City Council approves ban over the next 20 years with unanimous vote last week
By Dolores Quintana
In a unanimous vote last week, the Los Angeles City Council voted to ban new oil and gas drilling and phase out existing wells over the next 20 years.
As of 2018, it was reported by the City Controller’s office that 780 active and 287 inactive, but not sealed, wells exist in the city of Los Angeles. In Wilmington, there is an oil field with hundreds of active wells and, according to PBS.org, these wells produced 10 million barrels of crude oil in 2019. Wilmington is near Long Beach and is in the midst of a largely Latino area, Some of these wells are run by E&B Natural Resources Management Corporation and Warren Resources and are near the places where people live, work and play with their children daily.
Los Angeles City Council president Paul Krekorian said, as quoted by KTLA.com, “Hundreds of thousands of Angelenos have had to raise their kids, go to work, prepare their meals (and) go to neighborhood parks in the shadows of oil and gas production. The time has come …. when we end oil and gas production in the city of Los Angeles.”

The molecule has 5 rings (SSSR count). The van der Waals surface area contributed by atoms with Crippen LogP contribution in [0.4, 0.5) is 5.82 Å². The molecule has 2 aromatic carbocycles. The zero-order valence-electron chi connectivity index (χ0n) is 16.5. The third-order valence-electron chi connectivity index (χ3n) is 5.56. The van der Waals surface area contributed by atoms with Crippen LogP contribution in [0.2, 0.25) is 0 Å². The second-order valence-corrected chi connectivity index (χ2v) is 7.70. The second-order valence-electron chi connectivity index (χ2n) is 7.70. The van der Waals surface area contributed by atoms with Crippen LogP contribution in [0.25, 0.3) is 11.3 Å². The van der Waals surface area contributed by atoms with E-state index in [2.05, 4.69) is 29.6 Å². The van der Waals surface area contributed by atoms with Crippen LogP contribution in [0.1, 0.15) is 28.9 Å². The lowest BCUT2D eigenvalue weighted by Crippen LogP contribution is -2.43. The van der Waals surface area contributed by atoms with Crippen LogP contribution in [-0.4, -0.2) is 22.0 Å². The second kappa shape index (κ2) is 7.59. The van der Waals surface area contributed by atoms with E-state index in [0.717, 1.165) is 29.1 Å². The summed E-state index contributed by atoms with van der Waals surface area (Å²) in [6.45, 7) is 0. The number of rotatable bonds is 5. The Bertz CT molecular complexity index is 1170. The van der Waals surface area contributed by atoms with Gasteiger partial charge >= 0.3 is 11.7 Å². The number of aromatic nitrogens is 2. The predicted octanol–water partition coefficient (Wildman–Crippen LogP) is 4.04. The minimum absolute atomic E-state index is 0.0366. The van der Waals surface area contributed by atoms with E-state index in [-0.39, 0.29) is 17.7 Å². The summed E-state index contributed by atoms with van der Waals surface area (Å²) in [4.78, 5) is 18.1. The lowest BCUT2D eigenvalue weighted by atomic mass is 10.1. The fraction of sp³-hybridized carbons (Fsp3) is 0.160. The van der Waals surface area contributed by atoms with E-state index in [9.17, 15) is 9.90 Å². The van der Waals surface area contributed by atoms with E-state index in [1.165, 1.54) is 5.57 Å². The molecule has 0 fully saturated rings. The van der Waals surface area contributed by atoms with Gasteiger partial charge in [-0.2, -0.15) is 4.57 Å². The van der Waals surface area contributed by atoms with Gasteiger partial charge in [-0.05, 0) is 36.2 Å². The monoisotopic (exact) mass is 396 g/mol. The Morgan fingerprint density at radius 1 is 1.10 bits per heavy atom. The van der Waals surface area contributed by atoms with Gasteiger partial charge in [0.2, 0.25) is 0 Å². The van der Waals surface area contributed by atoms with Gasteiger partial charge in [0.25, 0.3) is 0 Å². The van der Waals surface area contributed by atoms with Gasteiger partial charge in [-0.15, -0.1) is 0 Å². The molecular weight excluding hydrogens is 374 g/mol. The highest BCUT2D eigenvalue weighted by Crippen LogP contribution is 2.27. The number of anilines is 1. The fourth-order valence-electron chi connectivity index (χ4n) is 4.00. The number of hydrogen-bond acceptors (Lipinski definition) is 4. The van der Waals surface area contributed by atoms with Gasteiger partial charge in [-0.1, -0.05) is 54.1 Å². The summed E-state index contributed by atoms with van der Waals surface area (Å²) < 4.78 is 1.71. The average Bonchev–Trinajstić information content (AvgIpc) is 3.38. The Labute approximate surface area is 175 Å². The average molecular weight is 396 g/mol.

Oil production has always been present in Southern California. Still, its presence is only sometimes acknowledged by the city government and residents, perhaps because the wells are located outside trendy and rich neighborhoods.
Warren Resources CEO and president James A. Watt said, as quoted from a statement to the Associated Press, “We intend to use all available legal resources to protect our major investment from this unlawful taking.”
Los Angeles City Councilmember Marqueece Harris-Dawson said, as quoted by KTLA.com, “In Los Angeles, we sit on the largest urban oil deposit in the world. So if Los Angeles can do it, cities around the world can do it.”
A University of Southern California study stated that two neighborhoods near oil fields in Los Angeles, namely University Park and Jefferson Park, had residents with significantly higher incidences of health issues and distress like sore throats, irritated noses and eyes, wheezing and dizzy spells. According to KTLA.com, those are areas with large Latino and Black populations.
This is part of a long-term plan in Los Angeles to shut down oil production for good since the Los Angeles County Board of Supervisors enacted a similar ban in 2021 as reported by The Associated Press. The state of California is moving in the direction of banning oil production and consumption entirely as well with the state legislature passing Senate Bill 1137. This bill would forbid the California Geologic Energy Management Division from giving approval to oil companies building new oil wells within 3,200 feet of residential neighborhoods and other sensitive areas as reported by CNBC.com.